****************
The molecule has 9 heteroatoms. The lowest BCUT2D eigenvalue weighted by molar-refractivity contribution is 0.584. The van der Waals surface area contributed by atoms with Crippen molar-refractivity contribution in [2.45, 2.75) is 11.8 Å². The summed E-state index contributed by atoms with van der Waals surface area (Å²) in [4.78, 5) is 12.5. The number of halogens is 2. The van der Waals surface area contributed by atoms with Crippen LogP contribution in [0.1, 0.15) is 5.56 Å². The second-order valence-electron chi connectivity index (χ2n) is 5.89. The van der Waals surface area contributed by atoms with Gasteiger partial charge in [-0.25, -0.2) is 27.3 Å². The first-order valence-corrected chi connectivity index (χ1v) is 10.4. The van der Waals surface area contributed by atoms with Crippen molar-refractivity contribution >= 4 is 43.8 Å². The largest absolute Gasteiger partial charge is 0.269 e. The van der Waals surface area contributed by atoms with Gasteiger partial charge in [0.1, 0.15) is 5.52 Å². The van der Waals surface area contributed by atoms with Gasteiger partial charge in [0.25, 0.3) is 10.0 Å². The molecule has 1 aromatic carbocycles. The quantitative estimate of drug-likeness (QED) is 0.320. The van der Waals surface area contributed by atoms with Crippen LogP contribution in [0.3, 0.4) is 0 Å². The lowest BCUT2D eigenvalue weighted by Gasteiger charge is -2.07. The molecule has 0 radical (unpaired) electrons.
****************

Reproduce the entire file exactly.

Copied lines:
The molecule has 9 heteroatoms. The lowest BCUT2D eigenvalue weighted by molar-refractivity contribution is 0.584. The van der Waals surface area contributed by atoms with Crippen molar-refractivity contribution in [2.45, 2.75) is 11.8 Å². The summed E-state index contributed by atoms with van der Waals surface area (Å²) in [4.78, 5) is 12.5. The number of halogens is 2. The van der Waals surface area contributed by atoms with Crippen LogP contribution in [0.1, 0.15) is 5.56 Å². The second-order valence-electron chi connectivity index (χ2n) is 5.89. The van der Waals surface area contributed by atoms with Gasteiger partial charge in [-0.25, -0.2) is 27.3 Å². The first-order valence-corrected chi connectivity index (χ1v) is 10.4. The van der Waals surface area contributed by atoms with Crippen molar-refractivity contribution >= 4 is 43.8 Å². The largest absolute Gasteiger partial charge is 0.269 e. The van der Waals surface area contributed by atoms with Gasteiger partial charge in [0.1, 0.15) is 5.52 Å². The van der Waals surface area contributed by atoms with Gasteiger partial charge in [0.25, 0.3) is 10.0 Å². The molecule has 1 aromatic carbocycles. The quantitative estimate of drug-likeness (QED) is 0.320. The van der Waals surface area contributed by atoms with Crippen LogP contribution in [0.3, 0.4) is 0 Å². The lowest BCUT2D eigenvalue weighted by Gasteiger charge is -2.07. The molecule has 0 radical (unpaired) electrons.